Giving was a concept my mother tried to instill in me when I was young, but for some odd reason it never quite stuck. If I learned anything from birthdays it was this: It was much, much better to receive than to give.

The first time I gave (willingly) to someone, I was 12. Our family had traveled from North Carolina to Virginia Beach for a craft show. I was helping dad pack up for the day when an old black man in an Acapulco shirt approached me.

“Hey,” he said. “Remember me? It’s Pappy!” I didn’t remember this Pappy fellow. How did he know me? “Say, youngblood, won’t you lend old Pappy a dollar.”

A classmate asked me for ten cents and I’d tell him to get lost. But Pappy had me under a spell. Nobody that old had ever asked me for money. Dad was hanging back, watching as I pulled out my velcro wallet and handed old Pappy a dollar.

Pappy shook my hand, and when he was gone dad came up and, in a curious tone, said, “Why did you give him a dollar?”

“He said his name was Pappy. I felt like I knew him.” I felt very foolish.

Twelve years later I was in the strange town of Austin, Nevada. I’d recently quit my first job after college and was cruising around the country, finding myself. Half-crazed from driving and loneliness, I parked on Main Street and took a walk around.

I’d locked my keys in the car. The police didn’t carry slim jims. “They took ‘em away from us,” said the cop behind the desk. “We scratched too many cars.” He wrote down the name and address of a man named Jeremiah. “He can do just about anything,” said the cop.

I climbed a hill and found Jeremiah on a ladder inside a gutted house. He had a beard and very kind blue eyes. “Hello, brother,” he said upon seeing me at the doorway.

I told him my predicament and, after some convincing, we walked toward my car. I don’t know why, but I told him about a girl I was seeing, and how I maybe wanted to be a writer, something I’d never told anyone. I told him this as he broke into my car, popping the lock with a coat hanger.

“Thanks,” I said, and offered him a 20, which for me was a lot.

“No,” he said. “You keep that. Instead, I want you to do me a favor.”

Okay…”

“Do something kind for someone else. That’s how you can repay me.”

I put my wallet away. Once again I felt very foolish.

It didn’t escape my attention that the universe had arranged this situation, and once again I’d blown it.

Recently, I was clearing out the bottles from my Düsseldorf apartment to return to the market. While placing them in a bag, I found a fortune stuck to the bottom of a beer bottle, which was weird. I hadn’t had Chinese food in a while, let alone a fortune cookie, but there it was.

“IF YOU CONTINUALLY GIVE,” it read, “YOU WILL CONTINUALLY HAVE.”

The message stayed with me as I walked to the market. Where did it come from? Was it a sign?

I was in the cleaning supplies section, looking for dish detergent, when a very old woman came slowly down the aisle. She had grey hair to her shoulders and a shabby pink sweater. In her hands she carried a glossy gossip magazine.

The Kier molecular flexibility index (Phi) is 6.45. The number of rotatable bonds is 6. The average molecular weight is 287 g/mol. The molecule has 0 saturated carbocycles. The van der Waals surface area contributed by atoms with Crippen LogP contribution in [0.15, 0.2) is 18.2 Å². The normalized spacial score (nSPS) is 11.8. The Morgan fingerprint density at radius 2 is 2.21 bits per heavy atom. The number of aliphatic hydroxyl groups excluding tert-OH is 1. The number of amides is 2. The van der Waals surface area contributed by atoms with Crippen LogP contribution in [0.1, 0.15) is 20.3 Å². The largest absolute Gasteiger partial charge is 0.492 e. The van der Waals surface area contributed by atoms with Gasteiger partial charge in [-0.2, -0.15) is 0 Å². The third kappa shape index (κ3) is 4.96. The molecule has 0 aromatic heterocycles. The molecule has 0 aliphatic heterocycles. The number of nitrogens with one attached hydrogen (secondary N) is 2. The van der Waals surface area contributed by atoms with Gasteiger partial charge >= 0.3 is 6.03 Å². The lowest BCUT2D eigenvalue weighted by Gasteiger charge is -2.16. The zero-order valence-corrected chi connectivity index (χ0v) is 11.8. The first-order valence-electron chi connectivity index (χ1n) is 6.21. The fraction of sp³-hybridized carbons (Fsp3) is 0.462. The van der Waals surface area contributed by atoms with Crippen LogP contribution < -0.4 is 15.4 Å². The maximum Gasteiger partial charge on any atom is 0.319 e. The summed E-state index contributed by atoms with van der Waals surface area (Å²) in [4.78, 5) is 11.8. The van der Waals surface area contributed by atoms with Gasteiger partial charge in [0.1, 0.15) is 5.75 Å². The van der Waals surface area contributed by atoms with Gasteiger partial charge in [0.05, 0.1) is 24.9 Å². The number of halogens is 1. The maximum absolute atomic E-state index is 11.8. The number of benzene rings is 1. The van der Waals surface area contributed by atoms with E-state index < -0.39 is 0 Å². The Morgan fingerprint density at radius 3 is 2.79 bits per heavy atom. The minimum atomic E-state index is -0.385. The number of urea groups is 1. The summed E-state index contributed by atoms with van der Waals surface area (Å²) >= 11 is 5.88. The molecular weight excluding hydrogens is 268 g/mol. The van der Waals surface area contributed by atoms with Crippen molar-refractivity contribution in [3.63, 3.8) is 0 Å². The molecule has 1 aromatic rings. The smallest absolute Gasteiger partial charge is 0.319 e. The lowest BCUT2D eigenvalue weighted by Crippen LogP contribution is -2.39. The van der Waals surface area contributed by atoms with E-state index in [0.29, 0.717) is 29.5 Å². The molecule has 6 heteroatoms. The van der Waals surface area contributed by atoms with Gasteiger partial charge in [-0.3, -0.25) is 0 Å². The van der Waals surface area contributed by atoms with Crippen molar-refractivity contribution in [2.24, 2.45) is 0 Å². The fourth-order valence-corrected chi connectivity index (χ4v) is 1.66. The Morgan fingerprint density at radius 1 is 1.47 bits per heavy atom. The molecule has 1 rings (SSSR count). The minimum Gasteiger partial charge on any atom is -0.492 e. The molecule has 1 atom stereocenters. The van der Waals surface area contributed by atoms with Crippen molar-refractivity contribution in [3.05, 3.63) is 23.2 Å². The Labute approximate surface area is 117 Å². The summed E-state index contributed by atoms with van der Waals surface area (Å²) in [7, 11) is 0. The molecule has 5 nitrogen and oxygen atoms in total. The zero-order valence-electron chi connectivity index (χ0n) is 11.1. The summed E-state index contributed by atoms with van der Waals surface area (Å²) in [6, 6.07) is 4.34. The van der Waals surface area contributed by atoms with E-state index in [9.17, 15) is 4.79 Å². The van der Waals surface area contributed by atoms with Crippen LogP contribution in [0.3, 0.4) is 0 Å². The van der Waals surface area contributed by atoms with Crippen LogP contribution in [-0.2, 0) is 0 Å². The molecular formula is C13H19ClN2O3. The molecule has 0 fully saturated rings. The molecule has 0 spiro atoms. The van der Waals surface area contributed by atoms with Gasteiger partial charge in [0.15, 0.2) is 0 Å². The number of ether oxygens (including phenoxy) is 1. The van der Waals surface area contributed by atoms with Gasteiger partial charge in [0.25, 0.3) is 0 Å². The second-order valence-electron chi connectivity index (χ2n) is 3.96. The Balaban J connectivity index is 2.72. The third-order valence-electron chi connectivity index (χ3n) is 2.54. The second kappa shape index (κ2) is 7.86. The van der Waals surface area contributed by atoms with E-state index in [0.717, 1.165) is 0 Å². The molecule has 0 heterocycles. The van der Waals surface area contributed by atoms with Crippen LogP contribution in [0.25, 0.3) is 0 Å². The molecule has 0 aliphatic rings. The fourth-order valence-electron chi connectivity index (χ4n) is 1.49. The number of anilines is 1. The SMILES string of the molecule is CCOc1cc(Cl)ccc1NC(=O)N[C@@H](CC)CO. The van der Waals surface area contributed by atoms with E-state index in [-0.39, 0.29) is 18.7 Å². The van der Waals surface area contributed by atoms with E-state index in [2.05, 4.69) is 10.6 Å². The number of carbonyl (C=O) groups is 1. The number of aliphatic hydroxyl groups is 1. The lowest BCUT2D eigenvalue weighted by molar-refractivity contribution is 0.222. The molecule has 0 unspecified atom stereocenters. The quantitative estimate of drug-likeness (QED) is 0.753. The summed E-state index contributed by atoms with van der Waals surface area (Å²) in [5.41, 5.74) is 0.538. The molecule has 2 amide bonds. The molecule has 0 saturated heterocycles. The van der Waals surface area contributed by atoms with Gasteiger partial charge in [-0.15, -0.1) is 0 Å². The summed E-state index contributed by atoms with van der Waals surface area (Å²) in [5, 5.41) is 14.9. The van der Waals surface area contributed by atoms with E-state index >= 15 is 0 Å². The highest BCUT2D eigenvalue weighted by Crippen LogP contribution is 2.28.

“Guten tag,” she said, stopping beside me. Her eyes were like wet marbles. A single tear had rolled down her face. She didn’t know it was there. She said something in German that I didn’t understand, and then asked for money, which I understood perfectly.

“Zehn euro, bitte.” She was asking for ten euros (almost $14 US).

Dumbfounded, I explained that I didn’t have that much. She searched my face and asked where I was from. I told it, and she tried to bargain me down to nine.

“I want to buy this magazine,” she said, “…and some flowers.”

“I’m sorry,” I said, and walked across the store. As I fed the bottles into the bottle machine, I remembered the fortune and thought, This is too strange to be a coincidence. Suddenly I felt very foolish. It didn’t escape my attention that the universe had arranged this situation, and once again I’d blown it.

After collecting my deposit slip, I decided to follow the old woman. From behind the eggs, I watched her ask a woman in high heels and jeans for ten euro. She said no, as did the man in the pasta aisle. She even approached one of the stock boys. She was anything if not persistent. I thought for sure someone would give her the money, as Germans are usually quite charitable. But nobody did.

I followed her over to the periodicals rack, where she’d returned her gossip magazine. Casually I walked over and said, “Oh, hello again. Any luck?”

She raised her hands as if to say, Hey, what can you do?

“Here,” I said, and handed her enough to buy either the magazine or flowers.

“Five euros more?” she said, raising an eyebrow. The tear was still on her face.

“Bitte schön,” I said, which basically means you’re welcome.

“Danke,” she said.

She eyed the magazine, then walked over to the flower kiosk. As she picked out a small bouquet of roses, I wondered what she was thinking. What kind of person did she think I was? Did she think I was a successful writer who enjoyed handing out money to strangers? Did she assume young people owed her something? Did she think I was being a cheapskate? Should I have given more, or could it be that this whole experience was just practice?

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